Hindi-Chini, nuclear bhai
China produces nuclear energy in gigawatts, India in megawatts. China is one of the five recognised nuclear weapons’ states and a signatory to the NPT; India is not, reports Amit Baruah.delhi Updated: Jul 23, 2008 01:33 IST
China produces nuclear energy in gigawatts, India in megawatts. China is one of the five recognised nuclear weapons’ states and a signatory to the Nuclear Non-Proliferation Treaty (NPT); India is not.
But what the civil nuclear energy deal can do for India is this: it can place New Delhi at par with Beijing as far as access to civil nuclear technology from the rest of the world is concerned.
As China buys nuclear reactors from the United States and France, it is looking to produce 50 GWe of nuclear energy by2020 and hike that another fourfold to 120-160 GWe by 2030.
In March 2008, the State Energy Bureau said that the target for 2020 should be at least five per cent of electricity from nuclear power, requiring at least 50 GWe to be in operation by then.
“In June 2008, the China Electrical Council projected 60 GWe of nuclear capacity by 2020,” the World Nuclear Association said.
And it’s not as if China had an easy ride as far as access to civil nuclear technology was concerned. China signed its 123 agreement with the United States in 1985, but the accord was implemented only in 1998 — 13 years later.
The fact is that for energy-hungry, populated countries like China and India have to evolve a mix of power to meet their needs. And, nuclear energy has to be a part of that mix.
In August 2007, Prime Minister Manmohan Singh said that India’s proven resources of coal, oil, gas and hydropower were totally insufficient to meet the country’s energy needs.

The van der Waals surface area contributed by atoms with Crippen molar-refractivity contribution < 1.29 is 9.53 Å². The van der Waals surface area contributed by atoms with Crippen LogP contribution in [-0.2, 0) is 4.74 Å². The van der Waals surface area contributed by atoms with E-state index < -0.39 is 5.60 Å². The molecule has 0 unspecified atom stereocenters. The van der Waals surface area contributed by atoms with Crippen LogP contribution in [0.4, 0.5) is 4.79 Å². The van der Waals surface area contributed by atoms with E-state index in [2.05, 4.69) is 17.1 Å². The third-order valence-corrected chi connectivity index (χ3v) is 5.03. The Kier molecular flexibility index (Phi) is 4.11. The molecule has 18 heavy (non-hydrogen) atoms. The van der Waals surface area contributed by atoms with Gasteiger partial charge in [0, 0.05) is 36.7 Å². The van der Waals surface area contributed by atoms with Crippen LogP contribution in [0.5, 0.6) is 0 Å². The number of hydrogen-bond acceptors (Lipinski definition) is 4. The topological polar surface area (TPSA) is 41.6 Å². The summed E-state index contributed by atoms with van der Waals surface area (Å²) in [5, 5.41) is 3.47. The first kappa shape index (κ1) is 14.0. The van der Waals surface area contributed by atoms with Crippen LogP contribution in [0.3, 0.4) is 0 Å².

“…We do not have the luxury of an either-or choice. India needs energy from all known and likely sources of energy… nuclear power is recognised as an important and environmentally benign constituent of the overall energy mix,” Singh said, while dedicating Tarapur’s 3 & 4 units to the country.
Though the Indian scientific community has achieved successes with its indigenous programme, the fact is that without access to natural uranium, India is not going to be able to substantially increase its nuclear energy capacity.
In a recent interview, Anil Kakodkar, Chairman of the Atomic Commission, conceded that there was a “mismatch in the demand and supply of indigenous natural uranium”.
“But things are about to start improving now. The capacity factor of the reactors is about to start improving. This is because the production (of yellow cake from uranium) from the mill at Turamdih in Jharkhand will start coming in now,” Kakodkar was quoted as saying.
Without international cooperation, India’s nuclear energy capacity will remain dwarfed. The civil nuclear deal holds the key to end India's international isolation.